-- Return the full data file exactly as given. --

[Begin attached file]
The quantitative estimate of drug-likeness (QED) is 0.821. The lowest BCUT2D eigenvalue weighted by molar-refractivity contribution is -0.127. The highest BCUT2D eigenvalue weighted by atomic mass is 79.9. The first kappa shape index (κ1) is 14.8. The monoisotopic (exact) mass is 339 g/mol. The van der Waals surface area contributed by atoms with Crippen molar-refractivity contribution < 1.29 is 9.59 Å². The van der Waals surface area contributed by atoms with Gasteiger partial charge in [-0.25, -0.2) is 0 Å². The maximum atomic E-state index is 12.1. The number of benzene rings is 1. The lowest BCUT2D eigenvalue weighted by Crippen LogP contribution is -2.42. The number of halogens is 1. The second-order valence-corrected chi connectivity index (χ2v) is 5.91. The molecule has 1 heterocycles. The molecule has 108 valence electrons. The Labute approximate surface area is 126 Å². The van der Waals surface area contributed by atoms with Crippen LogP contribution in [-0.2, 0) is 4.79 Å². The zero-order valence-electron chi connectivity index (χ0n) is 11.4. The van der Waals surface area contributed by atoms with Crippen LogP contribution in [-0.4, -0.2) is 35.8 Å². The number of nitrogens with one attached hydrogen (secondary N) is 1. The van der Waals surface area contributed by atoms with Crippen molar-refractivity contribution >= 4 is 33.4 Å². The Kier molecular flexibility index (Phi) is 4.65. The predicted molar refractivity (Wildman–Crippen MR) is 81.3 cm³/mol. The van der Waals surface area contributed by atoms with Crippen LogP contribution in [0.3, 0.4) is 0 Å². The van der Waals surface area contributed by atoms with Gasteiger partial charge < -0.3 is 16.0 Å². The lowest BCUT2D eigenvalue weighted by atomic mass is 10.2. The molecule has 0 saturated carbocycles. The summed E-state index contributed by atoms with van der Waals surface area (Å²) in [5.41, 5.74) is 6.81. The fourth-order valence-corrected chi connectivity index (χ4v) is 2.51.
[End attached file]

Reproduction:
The quantitative estimate of drug-likeness (QED) is 0.821. The lowest BCUT2D eigenvalue weighted by molar-refractivity contribution is -0.127. The highest BCUT2D eigenvalue weighted by atomic mass is 79.9. The first kappa shape index (κ1) is 14.8. The monoisotopic (exact) mass is 339 g/mol. The van der Waals surface area contributed by atoms with Crippen molar-refractivity contribution < 1.29 is 9.59 Å². The van der Waals surface area contributed by atoms with Gasteiger partial charge in [-0.25, -0.2) is 0 Å². The maximum atomic E-state index is 12.1. The number of benzene rings is 1. The lowest BCUT2D eigenvalue weighted by Crippen LogP contribution is -2.42. The number of halogens is 1. The second-order valence-corrected chi connectivity index (χ2v) is 5.91. The molecule has 1 heterocycles. The molecule has 108 valence electrons. The Labute approximate surface area is 126 Å². The van der Waals surface area contributed by atoms with Crippen LogP contribution in [-0.2, 0) is 4.79 Å². The zero-order valence-electron chi connectivity index (χ0n) is 11.4. The van der Waals surface area contributed by atoms with Crippen LogP contribution in [-0.4, -0.2) is 35.8 Å². The number of nitrogens with one attached hydrogen (secondary N) is 1. The van der Waals surface area contributed by atoms with Crippen molar-refractivity contribution >= 4 is 33.4 Å². The Kier molecular flexibility index (Phi) is 4.65. The predicted molar refractivity (Wildman–Crippen MR) is 81.3 cm³/mol. The van der Waals surface area contributed by atoms with Crippen LogP contribution in [0.3, 0.4) is 0 Å². The van der Waals surface area contributed by atoms with Gasteiger partial charge < -0.3 is 16.0 Å². The lowest BCUT2D eigenvalue weighted by atomic mass is 10.2. The molecule has 0 saturated carbocycles. The summed E-state index contributed by atoms with van der Waals surface area (Å²) in [5.41, 5.74) is 6.81. The fourth-order valence-corrected chi connectivity index (χ4v) is 2.51.